tofu-stuffed shiitake mushrooms garnished with a sprig of kinome (sansho leaves)
Gunma Prefecture is a major producer of mushrooms in Japan, especially maitake and shiitake mushrooms. I bought some beautiful shiitake mushrooms recently and used them to make the tofu-stuffed shiitake mushrooms from Washoku. I had only 5 large mushrooms, so I actually made a half batch, which was just the right size for dinner for two. If you want to make a half batch of mushrooms, be sure to use a smaller skillet so that the sauce doesn’t reduce too quickly.
Although I can get nagaimo easily (which is suggested in the recipe notes), but I didn’t have any in the refrigerator and I wasn’t sure when I would use the rest of it, so I used the cornstarch substitution that’s suggested.
I made a little more than half of the filling from the recipe because my mushrooms were fairly large. I would say that if you have larger mushrooms, be generous with the amount of filling that you prepare, since I think it’s better to have too much than too little (you could fry it up as a tofu “burger” if there weren’t enough mushrooms. I filled the mushrooms just to the edge of the caps at first, and then divided the remaining filling among the mushrooms so that they were all filled evenly.
I did forget to press the excess moisture from the tofu, so the filling was fairly loose. I was worried that it wouldn’t be stiff enough to stay in the mushrooms when I flipped them over into the pan, but it turned out to be no problem – just make sure to flip them into the hot pan quickly. The tofu filling browns nicely and the mushrooms cook surprisingly quickly, allowing me to get dinner on the table in under an hour.
In traditional Japanese cooking, the main dish of a meal is rice (in fact, meals are called “gohan,” which means rice). Aside from soup, it is typical to serve about three side dishes or “okazu.” Of course, to my Western-raised sensibilities, it’s strange to think of rice as my main dish, and everything else as a side dish, so usually one of the okazu still holds the same place in my mind as a “main dish” does in a western meal. The tofu-stuffed mushrooms were the central okazu of this meal, along with rice, miso soup, grilled corn-on-the-cob, and salad.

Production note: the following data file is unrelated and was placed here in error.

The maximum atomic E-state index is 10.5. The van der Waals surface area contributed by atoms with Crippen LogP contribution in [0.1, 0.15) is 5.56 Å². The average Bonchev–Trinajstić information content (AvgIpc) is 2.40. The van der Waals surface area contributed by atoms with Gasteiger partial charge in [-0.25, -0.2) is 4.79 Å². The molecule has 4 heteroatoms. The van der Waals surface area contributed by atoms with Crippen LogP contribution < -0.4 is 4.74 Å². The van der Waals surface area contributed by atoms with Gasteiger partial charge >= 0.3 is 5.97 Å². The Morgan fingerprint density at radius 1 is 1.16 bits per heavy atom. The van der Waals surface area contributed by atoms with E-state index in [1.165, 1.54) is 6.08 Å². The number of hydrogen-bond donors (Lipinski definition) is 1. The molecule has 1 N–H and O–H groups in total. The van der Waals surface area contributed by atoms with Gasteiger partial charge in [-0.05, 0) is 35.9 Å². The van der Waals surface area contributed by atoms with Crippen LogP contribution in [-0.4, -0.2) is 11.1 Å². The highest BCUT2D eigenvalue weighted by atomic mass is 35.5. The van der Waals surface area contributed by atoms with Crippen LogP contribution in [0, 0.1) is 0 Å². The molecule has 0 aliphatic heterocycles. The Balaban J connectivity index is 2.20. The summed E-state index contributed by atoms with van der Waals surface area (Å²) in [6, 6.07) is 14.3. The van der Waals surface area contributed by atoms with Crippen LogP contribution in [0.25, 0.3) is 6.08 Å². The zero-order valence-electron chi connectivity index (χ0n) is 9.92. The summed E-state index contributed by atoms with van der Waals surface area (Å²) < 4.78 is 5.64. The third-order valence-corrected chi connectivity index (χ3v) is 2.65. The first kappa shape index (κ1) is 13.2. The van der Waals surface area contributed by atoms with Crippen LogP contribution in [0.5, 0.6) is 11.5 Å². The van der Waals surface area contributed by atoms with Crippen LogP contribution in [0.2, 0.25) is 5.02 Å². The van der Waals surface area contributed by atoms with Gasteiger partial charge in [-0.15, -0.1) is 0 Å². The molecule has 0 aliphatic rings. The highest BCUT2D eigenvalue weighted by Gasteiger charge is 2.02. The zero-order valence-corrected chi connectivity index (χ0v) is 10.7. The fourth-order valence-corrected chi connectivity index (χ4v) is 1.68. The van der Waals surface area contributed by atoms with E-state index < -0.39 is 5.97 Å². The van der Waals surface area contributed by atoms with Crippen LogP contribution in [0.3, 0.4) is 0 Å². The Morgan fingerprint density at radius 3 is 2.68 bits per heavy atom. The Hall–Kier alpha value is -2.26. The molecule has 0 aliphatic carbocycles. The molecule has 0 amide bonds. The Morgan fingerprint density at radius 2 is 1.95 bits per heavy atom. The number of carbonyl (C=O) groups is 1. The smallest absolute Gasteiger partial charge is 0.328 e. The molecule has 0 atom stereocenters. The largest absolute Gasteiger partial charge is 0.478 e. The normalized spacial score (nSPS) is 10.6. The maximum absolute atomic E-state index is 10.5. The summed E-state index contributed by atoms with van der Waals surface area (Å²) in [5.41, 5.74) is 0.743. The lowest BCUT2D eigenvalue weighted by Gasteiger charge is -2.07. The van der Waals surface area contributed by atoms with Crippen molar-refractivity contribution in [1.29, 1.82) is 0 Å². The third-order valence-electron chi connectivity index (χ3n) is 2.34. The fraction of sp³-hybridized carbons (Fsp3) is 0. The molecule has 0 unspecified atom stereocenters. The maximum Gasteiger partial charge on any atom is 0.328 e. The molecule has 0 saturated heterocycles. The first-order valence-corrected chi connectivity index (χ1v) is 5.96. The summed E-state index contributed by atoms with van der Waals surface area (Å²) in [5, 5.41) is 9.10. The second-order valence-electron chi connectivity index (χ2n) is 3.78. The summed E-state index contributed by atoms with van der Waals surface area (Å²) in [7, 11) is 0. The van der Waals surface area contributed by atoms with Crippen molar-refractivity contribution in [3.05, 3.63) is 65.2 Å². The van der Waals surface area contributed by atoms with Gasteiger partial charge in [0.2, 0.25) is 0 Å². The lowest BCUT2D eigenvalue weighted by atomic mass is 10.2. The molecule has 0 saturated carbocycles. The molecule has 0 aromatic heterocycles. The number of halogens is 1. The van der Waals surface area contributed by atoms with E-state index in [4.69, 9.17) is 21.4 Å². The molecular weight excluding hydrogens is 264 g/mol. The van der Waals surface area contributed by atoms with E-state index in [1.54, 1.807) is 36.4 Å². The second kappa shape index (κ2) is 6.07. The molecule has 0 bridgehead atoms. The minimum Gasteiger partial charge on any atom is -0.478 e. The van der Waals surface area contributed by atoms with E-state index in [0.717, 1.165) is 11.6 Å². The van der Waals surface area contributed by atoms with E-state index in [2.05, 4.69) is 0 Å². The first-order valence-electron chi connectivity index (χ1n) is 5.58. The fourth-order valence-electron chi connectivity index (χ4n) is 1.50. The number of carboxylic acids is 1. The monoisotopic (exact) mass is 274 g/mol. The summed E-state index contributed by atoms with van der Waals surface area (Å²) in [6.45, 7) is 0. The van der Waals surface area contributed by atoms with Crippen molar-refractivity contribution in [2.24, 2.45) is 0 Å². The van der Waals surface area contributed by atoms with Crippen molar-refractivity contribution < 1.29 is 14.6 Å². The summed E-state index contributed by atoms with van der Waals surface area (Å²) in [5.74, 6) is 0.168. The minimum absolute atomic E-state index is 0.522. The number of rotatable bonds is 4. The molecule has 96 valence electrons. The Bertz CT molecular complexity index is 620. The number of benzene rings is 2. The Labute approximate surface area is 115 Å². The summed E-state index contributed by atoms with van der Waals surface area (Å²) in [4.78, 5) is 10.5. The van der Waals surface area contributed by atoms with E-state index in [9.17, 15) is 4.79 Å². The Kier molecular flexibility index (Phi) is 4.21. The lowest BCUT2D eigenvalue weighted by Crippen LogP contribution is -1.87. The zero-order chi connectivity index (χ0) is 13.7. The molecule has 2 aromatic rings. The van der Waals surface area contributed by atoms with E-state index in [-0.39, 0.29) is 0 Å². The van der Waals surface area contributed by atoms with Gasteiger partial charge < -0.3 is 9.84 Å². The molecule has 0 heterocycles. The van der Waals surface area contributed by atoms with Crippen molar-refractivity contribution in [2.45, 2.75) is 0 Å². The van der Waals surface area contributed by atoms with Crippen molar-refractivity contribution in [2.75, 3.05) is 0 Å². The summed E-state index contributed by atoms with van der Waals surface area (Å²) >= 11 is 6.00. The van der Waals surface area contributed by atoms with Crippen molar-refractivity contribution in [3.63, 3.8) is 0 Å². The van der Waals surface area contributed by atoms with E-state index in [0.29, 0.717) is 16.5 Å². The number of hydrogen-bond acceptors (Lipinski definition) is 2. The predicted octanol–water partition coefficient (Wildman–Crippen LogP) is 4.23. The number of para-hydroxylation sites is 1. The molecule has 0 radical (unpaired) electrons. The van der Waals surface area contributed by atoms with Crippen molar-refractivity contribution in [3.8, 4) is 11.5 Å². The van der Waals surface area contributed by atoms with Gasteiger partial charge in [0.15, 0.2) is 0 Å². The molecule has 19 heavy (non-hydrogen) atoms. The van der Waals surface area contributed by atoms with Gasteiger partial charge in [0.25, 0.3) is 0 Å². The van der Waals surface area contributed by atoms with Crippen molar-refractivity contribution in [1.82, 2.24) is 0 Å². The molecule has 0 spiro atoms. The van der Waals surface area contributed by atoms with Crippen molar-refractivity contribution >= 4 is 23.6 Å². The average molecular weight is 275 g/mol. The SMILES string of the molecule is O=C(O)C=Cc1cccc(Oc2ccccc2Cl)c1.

Tofu-Stuffed Fresh Shiitake Mushrooms
Adapted from Washoku: Recipes from the Japanese Home Kitchen by Elizabeth Andoh
1/2 block firm tofu, about 6 1/2 ounces, drained and pressed
1/4 teaspoon saikyo miso
1 1/2 tablespoons beaten egg
2 1/2 tablespoons cornstarch or 1 teaspoon ground yama-imo
12 plump, uniform fresh shiitake mushrooms, about 3 ounces total weight
2 teaspoons mirin
2 teaspoons usukuchi shoyu
1/3 cup dashi
1/2 teaspoon fragrant pepper salt (sansho-kosho and salt)
1/2 teaspoon ocean herb salt (ao-nori and salt)
Place the tofu, miso, and egg in a food processor and pulse until creamy and smooth, about 10 seconds. Transfer the mixture to a small bowl. Sprinkle 1 1/2 tablespoons of the cornstarch over the tofu and, using a spatula with cutting and folding motions, mix thoroughly.
Remove the stems from the mushrooms and wipe the caps clean. If the underside of the cap appears to be trapping grit, brush it clean with a cotton swab. Dust the underside of the caps with the remaining tablespoon of cornstarch; a pastry brush will simplify the task.
Stuff the mushroom caps with the tofu mixture, dividing it evenly. Use a butter knife or spatula to press out any air that might be trapped between the mushroom and the filling, and to smooth the surface, mounding the mixture in the center ever so slightly.
Use a skillet large enough to hold the mushrooms in a single layer. Place the skillet over medium heat and drizzle in the oil, swirling to coat the surface evenly. Place the mushrooms, filling sidedown, in the skillet. Press down on the mushrooms ever so slightly with an otoshi-buta or a broad, flat spatula. Hold for a few seconds to ensure the filling adheres to the mushroom caps, then sear the mushrooms for 1 minute undisturbed, or until the filling is very lightly crusted over.
Flip the mushrooms so that the filling faces up. Again, press lightly on the mushrooms and hold for a few seconds. Lower the heat ever so slightly and add the mirin, soy sauce, and stock. When the liquid begins to bubble, flip the mushrooms again, so the filling si face down. Raise the heat to medium-high and simmer for a few minutes until the skillet juices have reduced and thickened.
Remove the mushrooms from the skillet and arrange them on individual plates or on a single platter. Turn some mushrooms so that the light filling is visible, and others so tha the dark caps show. Pour any skillet juices over the mushrooms. Serve warm or at room temperature with the seasoned salts on the side. If your menu has no other spicy accent, the peppery sansho salt is a good choice. If your menu is lacking in foods from the sea, the ao nori sea herb salt provides a briny touch.
Recipe copyright Elizabeth Andoh
writing copyright 2008 LMS